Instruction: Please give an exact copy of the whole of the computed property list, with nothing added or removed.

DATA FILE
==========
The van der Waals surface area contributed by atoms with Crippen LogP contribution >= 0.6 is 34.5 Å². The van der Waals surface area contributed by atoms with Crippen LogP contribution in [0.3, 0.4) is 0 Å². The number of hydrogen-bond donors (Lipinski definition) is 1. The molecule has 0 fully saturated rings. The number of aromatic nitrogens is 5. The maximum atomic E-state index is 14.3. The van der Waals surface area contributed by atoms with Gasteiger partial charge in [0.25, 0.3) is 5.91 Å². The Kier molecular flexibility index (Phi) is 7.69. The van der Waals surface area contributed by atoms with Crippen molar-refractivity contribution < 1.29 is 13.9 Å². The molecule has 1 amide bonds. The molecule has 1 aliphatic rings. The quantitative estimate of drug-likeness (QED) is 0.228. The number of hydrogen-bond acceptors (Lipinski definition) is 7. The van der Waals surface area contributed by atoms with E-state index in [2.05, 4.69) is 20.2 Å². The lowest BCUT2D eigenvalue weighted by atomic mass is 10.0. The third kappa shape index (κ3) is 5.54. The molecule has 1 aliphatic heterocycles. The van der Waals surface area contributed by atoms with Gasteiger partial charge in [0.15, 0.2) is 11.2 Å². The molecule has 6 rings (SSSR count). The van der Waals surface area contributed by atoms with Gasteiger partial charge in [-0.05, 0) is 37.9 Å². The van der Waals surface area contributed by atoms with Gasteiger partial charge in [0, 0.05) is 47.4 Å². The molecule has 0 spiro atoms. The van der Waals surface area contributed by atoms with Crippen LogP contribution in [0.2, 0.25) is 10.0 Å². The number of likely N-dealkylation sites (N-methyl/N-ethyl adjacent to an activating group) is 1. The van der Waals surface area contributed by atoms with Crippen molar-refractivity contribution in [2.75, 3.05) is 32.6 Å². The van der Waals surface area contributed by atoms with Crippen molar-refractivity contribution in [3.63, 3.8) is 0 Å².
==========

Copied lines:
The van der Waals surface area contributed by atoms with Crippen LogP contribution >= 0.6 is 34.5 Å². The van der Waals surface area contributed by atoms with Crippen LogP contribution in [0.3, 0.4) is 0 Å². The number of hydrogen-bond donors (Lipinski definition) is 1. The molecule has 0 fully saturated rings. The number of aromatic nitrogens is 5. The maximum atomic E-state index is 14.3. The van der Waals surface area contributed by atoms with Gasteiger partial charge in [0.25, 0.3) is 5.91 Å². The Kier molecular flexibility index (Phi) is 7.69. The van der Waals surface area contributed by atoms with Crippen molar-refractivity contribution < 1.29 is 13.9 Å². The molecule has 1 amide bonds. The molecule has 1 aliphatic rings. The quantitative estimate of drug-likeness (QED) is 0.228. The number of hydrogen-bond acceptors (Lipinski definition) is 7. The van der Waals surface area contributed by atoms with E-state index in [2.05, 4.69) is 20.2 Å². The lowest BCUT2D eigenvalue weighted by atomic mass is 10.0. The third kappa shape index (κ3) is 5.54. The molecule has 1 aliphatic heterocycles. The van der Waals surface area contributed by atoms with Gasteiger partial charge in [0.15, 0.2) is 11.2 Å². The molecule has 6 rings (SSSR count). The van der Waals surface area contributed by atoms with Gasteiger partial charge in [-0.05, 0) is 37.9 Å². The van der Waals surface area contributed by atoms with Gasteiger partial charge in [0, 0.05) is 47.4 Å². The molecule has 0 spiro atoms. The van der Waals surface area contributed by atoms with Crippen LogP contribution in [0.2, 0.25) is 10.0 Å². The number of likely N-dealkylation sites (N-methyl/N-ethyl adjacent to an activating group) is 1. The van der Waals surface area contributed by atoms with Crippen molar-refractivity contribution in [2.75, 3.05) is 32.6 Å². The van der Waals surface area contributed by atoms with Crippen molar-refractivity contribution in [3.63, 3.8) is 0 Å².